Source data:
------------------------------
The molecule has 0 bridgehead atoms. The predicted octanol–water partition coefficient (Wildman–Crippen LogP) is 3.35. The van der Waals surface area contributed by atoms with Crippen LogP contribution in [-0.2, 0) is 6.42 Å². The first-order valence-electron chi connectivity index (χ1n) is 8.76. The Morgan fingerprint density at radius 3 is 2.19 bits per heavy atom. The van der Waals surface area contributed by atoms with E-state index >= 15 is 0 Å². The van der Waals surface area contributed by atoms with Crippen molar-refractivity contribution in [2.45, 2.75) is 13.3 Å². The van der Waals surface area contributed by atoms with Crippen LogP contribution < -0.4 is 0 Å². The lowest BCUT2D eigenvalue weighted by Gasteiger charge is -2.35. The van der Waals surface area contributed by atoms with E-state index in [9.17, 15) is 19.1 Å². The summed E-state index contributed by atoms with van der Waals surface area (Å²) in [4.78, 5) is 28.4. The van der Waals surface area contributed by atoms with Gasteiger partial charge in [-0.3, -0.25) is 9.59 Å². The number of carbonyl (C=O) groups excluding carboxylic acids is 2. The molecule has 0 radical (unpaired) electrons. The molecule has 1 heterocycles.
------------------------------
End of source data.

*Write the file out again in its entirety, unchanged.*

The molecule has 0 bridgehead atoms. The predicted octanol–water partition coefficient (Wildman–Crippen LogP) is 3.35. The van der Waals surface area contributed by atoms with Crippen LogP contribution in [-0.2, 0) is 6.42 Å². The first-order valence-electron chi connectivity index (χ1n) is 8.76. The Morgan fingerprint density at radius 3 is 2.19 bits per heavy atom. The van der Waals surface area contributed by atoms with E-state index >= 15 is 0 Å². The van der Waals surface area contributed by atoms with Crippen molar-refractivity contribution in [2.45, 2.75) is 13.3 Å². The van der Waals surface area contributed by atoms with Crippen LogP contribution < -0.4 is 0 Å². The lowest BCUT2D eigenvalue weighted by Gasteiger charge is -2.35. The van der Waals surface area contributed by atoms with E-state index in [9.17, 15) is 19.1 Å². The summed E-state index contributed by atoms with van der Waals surface area (Å²) in [4.78, 5) is 28.4. The van der Waals surface area contributed by atoms with Gasteiger partial charge in [-0.3, -0.25) is 9.59 Å². The number of carbonyl (C=O) groups excluding carboxylic acids is 2. The molecule has 0 radical (unpaired) electrons. The molecule has 1 heterocycles.